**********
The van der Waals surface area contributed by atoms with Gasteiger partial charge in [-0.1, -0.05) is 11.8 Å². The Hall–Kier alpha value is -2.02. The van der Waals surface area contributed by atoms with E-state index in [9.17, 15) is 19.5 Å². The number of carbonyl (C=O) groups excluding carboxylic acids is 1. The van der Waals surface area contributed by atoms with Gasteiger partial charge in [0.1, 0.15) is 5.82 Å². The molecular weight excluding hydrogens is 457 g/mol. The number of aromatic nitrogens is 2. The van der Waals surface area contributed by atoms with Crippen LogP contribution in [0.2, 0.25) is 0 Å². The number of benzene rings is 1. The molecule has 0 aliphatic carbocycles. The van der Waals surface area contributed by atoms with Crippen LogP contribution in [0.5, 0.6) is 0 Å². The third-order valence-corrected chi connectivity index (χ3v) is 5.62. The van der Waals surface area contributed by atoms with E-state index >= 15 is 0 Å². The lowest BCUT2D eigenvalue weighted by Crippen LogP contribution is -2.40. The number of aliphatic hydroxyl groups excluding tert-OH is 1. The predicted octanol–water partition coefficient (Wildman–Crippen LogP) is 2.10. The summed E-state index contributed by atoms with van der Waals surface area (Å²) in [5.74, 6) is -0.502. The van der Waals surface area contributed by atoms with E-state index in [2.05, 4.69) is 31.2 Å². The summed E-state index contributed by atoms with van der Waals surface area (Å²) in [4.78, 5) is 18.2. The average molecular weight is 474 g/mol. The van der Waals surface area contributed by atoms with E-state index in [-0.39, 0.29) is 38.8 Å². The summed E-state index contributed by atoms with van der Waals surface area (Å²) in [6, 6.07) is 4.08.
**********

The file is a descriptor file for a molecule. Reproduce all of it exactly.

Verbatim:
The van der Waals surface area contributed by atoms with Gasteiger partial charge in [-0.1, -0.05) is 11.8 Å². The Hall–Kier alpha value is -2.02. The van der Waals surface area contributed by atoms with E-state index in [9.17, 15) is 19.5 Å². The number of carbonyl (C=O) groups excluding carboxylic acids is 1. The van der Waals surface area contributed by atoms with Gasteiger partial charge in [0.1, 0.15) is 5.82 Å². The molecular weight excluding hydrogens is 457 g/mol. The number of aromatic nitrogens is 2. The van der Waals surface area contributed by atoms with Crippen LogP contribution in [0.2, 0.25) is 0 Å². The number of benzene rings is 1. The molecule has 0 aliphatic carbocycles. The van der Waals surface area contributed by atoms with Crippen LogP contribution in [0.5, 0.6) is 0 Å². The third-order valence-corrected chi connectivity index (χ3v) is 5.62. The van der Waals surface area contributed by atoms with E-state index >= 15 is 0 Å². The lowest BCUT2D eigenvalue weighted by Crippen LogP contribution is -2.40. The number of aliphatic hydroxyl groups excluding tert-OH is 1. The predicted octanol–water partition coefficient (Wildman–Crippen LogP) is 2.10. The summed E-state index contributed by atoms with van der Waals surface area (Å²) in [5.74, 6) is -0.502. The van der Waals surface area contributed by atoms with E-state index in [2.05, 4.69) is 31.2 Å². The summed E-state index contributed by atoms with van der Waals surface area (Å²) in [4.78, 5) is 18.2. The average molecular weight is 474 g/mol. The van der Waals surface area contributed by atoms with E-state index in [-0.39, 0.29) is 38.8 Å². The summed E-state index contributed by atoms with van der Waals surface area (Å²) in [6, 6.07) is 4.08.